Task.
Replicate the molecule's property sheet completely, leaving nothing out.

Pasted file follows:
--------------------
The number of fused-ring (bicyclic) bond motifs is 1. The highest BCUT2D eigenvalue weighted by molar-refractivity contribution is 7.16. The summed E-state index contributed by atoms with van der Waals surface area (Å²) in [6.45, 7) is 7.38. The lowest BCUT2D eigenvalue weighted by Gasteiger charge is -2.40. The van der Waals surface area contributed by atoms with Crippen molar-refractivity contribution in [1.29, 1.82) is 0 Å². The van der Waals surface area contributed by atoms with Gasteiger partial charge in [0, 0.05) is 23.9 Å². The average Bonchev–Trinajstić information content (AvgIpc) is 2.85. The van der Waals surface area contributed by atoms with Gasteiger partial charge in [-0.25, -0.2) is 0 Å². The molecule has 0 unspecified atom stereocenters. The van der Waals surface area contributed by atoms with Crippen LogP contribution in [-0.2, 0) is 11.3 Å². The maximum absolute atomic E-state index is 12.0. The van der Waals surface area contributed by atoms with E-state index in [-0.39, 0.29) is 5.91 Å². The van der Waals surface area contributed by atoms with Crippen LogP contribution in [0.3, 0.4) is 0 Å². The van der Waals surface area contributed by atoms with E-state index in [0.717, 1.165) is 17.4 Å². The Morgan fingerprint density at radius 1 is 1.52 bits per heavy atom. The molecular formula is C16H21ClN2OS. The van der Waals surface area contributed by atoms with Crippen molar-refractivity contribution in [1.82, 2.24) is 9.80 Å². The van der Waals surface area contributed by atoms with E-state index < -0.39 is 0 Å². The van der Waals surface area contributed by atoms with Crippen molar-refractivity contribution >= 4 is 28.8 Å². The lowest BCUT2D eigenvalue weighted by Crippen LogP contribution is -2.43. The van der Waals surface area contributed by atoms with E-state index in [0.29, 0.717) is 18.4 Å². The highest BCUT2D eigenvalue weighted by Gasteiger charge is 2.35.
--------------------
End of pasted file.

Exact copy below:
The number of fused-ring (bicyclic) bond motifs is 1. The highest BCUT2D eigenvalue weighted by molar-refractivity contribution is 7.16. The summed E-state index contributed by atoms with van der Waals surface area (Å²) in [6.45, 7) is 7.38. The lowest BCUT2D eigenvalue weighted by Gasteiger charge is -2.40. The van der Waals surface area contributed by atoms with Crippen molar-refractivity contribution in [1.29, 1.82) is 0 Å². The van der Waals surface area contributed by atoms with Gasteiger partial charge in [0, 0.05) is 23.9 Å². The average Bonchev–Trinajstić information content (AvgIpc) is 2.85. The van der Waals surface area contributed by atoms with Gasteiger partial charge in [-0.25, -0.2) is 0 Å². The molecule has 0 unspecified atom stereocenters. The van der Waals surface area contributed by atoms with Crippen LogP contribution in [-0.2, 0) is 11.3 Å². The maximum absolute atomic E-state index is 12.0. The van der Waals surface area contributed by atoms with E-state index in [-0.39, 0.29) is 5.91 Å². The van der Waals surface area contributed by atoms with Crippen LogP contribution in [0.3, 0.4) is 0 Å². The van der Waals surface area contributed by atoms with E-state index in [0.717, 1.165) is 17.4 Å². The Morgan fingerprint density at radius 1 is 1.52 bits per heavy atom. The molecular formula is C16H21ClN2OS. The van der Waals surface area contributed by atoms with Crippen molar-refractivity contribution in [1.82, 2.24) is 9.80 Å². The van der Waals surface area contributed by atoms with E-state index < -0.39 is 0 Å². The van der Waals surface area contributed by atoms with Crippen molar-refractivity contribution >= 4 is 28.8 Å². The lowest BCUT2D eigenvalue weighted by Crippen LogP contribution is -2.43. The van der Waals surface area contributed by atoms with E-state index in [0.29, 0.717) is 18.4 Å². The highest BCUT2D eigenvalue weighted by Gasteiger charge is 2.35.